Another example is the cryptocurrency sector, the parallel universe of traditional finance, which has been plagued by numerous crises essentially characterized by the same causes: the trend effect, the lack of understanding of the underlying technologies, the appearance of unskilled operators, and the difficulty of finding a proper compromise (if one exists at all) between regulated markets governed by central entities and a movement that finds its strength in a regulatory anarchy, but one that is based on strict algorithmic logics.

The list of leaps into the void beyond the digital mirror could go on for a long time, but the purpose of this collection of contributions is not to demonize the expansion of our physical boundaries into virtual worlds, but rather to offer some food for thought and some guidance for use.

The choice to use emerging digital technologies always follows, and dare we say unfortunately, a rather unprofitable curve in terms of their effective adoption: a very rapid ramp-up of unrealistic expectations, followed by a quick disillusionment, and then a slow building of awareness of what can actually be achieved in terms of value creation. In doing so, however, time is always lost, money is often wasted, and opportunities are sometimes missed.

The case of digital realities is not escaping this path, despite the numerous examples that are evident to all. Therefore, we must not confuse the ease with which we can access these parallel digital worlds with the generation of value for companies and society as a whole.

Therefore, it is more necessary than ever to develop critical thinking, even while being immersed in the mainstream, capable of anticipating and managing issues related to challenges and opportunities. Digital realities do not represent an escape from physical reality, but rather a natural extension of it, and as such, they cannot escape its rules.

Since its creation, the DEVO Lab SDA Bocconi has aimed to analyze emerging technologies, providing guidelines and evaluation criteria to avoid falling into the trap of the aforementioned hype, and over the years, enabling or blocking factors that influence their adoption have been identified.

Digital reality influences many aspects of physical reality and changes its scenarios at a surprising speed, but it cannot evade the specific rules of physical reality, whether they are regulatory or normative, economic/financial, organizational or process-related, or as some recent tragic cases are demonstrating, individual emotional and psychological factors.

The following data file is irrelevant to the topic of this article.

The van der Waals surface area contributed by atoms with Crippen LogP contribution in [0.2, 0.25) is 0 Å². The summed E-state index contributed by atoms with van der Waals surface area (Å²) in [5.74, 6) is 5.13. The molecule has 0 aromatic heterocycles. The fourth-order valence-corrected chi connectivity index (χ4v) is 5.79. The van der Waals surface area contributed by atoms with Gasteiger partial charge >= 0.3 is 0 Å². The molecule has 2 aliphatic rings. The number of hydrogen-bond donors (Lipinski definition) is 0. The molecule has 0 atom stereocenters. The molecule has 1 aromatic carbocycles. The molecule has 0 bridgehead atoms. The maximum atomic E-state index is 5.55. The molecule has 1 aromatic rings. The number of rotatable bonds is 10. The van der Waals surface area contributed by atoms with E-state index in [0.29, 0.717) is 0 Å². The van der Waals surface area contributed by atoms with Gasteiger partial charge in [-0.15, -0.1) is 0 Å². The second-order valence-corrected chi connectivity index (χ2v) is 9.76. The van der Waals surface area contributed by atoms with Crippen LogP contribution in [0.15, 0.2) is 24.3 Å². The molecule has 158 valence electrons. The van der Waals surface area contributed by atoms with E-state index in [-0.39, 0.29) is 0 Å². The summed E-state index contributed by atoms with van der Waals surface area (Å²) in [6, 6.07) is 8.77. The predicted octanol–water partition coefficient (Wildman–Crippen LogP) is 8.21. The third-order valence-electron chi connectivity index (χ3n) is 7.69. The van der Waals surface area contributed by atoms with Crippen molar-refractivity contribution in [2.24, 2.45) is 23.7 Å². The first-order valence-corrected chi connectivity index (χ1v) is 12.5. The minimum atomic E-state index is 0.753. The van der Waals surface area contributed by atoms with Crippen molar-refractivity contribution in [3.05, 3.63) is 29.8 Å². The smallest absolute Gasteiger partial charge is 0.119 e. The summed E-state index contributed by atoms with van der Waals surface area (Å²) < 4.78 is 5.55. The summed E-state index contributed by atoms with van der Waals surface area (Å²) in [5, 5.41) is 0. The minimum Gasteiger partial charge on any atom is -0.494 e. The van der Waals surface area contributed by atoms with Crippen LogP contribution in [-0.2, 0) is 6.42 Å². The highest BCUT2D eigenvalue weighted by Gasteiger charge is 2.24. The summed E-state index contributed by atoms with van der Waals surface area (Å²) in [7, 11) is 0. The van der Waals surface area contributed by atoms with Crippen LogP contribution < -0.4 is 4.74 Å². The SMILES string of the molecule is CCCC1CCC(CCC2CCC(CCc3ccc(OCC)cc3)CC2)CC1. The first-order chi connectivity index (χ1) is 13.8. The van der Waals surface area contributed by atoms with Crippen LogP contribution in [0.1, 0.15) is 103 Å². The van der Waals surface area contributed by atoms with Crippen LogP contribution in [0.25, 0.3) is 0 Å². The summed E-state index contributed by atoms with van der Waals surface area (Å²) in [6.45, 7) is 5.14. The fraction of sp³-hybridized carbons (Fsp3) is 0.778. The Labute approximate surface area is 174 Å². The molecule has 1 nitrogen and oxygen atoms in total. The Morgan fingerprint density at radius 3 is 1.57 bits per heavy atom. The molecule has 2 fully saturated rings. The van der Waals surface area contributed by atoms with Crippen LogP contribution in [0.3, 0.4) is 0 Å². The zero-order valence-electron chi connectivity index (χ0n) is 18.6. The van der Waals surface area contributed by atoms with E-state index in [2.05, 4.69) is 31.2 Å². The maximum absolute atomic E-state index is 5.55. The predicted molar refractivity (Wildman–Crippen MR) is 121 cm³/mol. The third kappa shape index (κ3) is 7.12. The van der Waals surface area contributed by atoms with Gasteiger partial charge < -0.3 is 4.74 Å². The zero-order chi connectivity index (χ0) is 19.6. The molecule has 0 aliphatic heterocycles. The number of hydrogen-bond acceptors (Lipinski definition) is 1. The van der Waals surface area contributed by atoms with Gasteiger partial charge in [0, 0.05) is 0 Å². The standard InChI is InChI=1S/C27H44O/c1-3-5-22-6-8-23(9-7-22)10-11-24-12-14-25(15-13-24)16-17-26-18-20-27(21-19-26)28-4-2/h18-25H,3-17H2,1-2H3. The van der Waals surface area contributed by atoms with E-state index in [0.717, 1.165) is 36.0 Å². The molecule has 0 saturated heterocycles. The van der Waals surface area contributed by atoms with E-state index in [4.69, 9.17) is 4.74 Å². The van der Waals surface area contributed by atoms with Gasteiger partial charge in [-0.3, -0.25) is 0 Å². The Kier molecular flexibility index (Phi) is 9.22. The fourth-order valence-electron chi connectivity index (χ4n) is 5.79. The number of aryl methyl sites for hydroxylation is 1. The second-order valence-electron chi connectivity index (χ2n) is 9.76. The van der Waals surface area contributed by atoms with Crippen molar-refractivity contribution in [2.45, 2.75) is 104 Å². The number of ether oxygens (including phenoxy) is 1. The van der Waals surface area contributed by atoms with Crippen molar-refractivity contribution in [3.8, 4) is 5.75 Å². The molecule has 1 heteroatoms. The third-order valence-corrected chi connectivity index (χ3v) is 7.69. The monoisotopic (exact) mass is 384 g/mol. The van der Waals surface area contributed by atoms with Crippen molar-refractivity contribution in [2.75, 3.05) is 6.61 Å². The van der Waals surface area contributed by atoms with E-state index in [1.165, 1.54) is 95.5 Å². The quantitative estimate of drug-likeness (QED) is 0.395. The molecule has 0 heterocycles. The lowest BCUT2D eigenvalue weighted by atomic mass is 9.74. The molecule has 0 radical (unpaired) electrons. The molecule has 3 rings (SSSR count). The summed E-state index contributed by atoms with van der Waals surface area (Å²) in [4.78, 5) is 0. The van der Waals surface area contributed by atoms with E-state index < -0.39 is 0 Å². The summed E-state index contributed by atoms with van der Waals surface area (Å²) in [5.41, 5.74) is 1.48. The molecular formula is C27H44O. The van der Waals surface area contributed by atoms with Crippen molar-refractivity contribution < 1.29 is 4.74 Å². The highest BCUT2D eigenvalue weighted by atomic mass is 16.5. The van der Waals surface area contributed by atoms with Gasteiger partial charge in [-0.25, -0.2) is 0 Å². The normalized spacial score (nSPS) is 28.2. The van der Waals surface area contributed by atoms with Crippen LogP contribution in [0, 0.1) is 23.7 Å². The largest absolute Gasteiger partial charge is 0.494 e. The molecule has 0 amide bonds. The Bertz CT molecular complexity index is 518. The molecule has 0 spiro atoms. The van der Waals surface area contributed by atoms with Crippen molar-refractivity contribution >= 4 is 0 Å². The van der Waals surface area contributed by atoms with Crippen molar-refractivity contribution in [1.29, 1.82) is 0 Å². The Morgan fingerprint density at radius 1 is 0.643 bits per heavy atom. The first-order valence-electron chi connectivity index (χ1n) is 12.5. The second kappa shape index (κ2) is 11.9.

It is necessary, therefore, once again if not more, to have respect for the digital world because, behind the sensationalism, there is a lot of substance, and it is certainly not by acting as pseudo experts who are merely exposed as users to many digital technologies over time that we can keep the promise of creating new value. Despite their wide availability and accessibility, the necessary skills are neither widespread nor easily accessible. For everyone, but especially for companies, it is better to ask the right questions rather than act based on wrong assumptions.

The recent history of the first explorations into parallel worlds has taught us a series of lessons that are a valuable guide to succeed in exploiting these new opportunities. Beyond the digital mirror, we must carry with us the enthusiasm of the explorer, but also the wisdom and awareness of those who know that unexplored territories must be conquered with professionalism and the right equipment of knowledge and critical thinking. Only by combining these two attitudes can we generate value for businesses and individuals in the metaverse.


  • There are semantic and substantial differences between physical and digital realities that it is important to know before investing in products or services that may turn out to be unsuccessful. Often, there is a tendency to confuse the ease of access and use of digital technologies with the real value they can bring to businesses and society as a whole.
  • It is therefore necessary to maintain a critical approach to costs and benefits, real opportunities, and potential risks before blindly following what may prove to be a mere "fad" of the moment.
  • The first awareness, which acts as a guiding light for those approaching the digital world, is that the virtual world cannot escape the rules of the real one, whether they are regulatory, financial, or organizational in nature.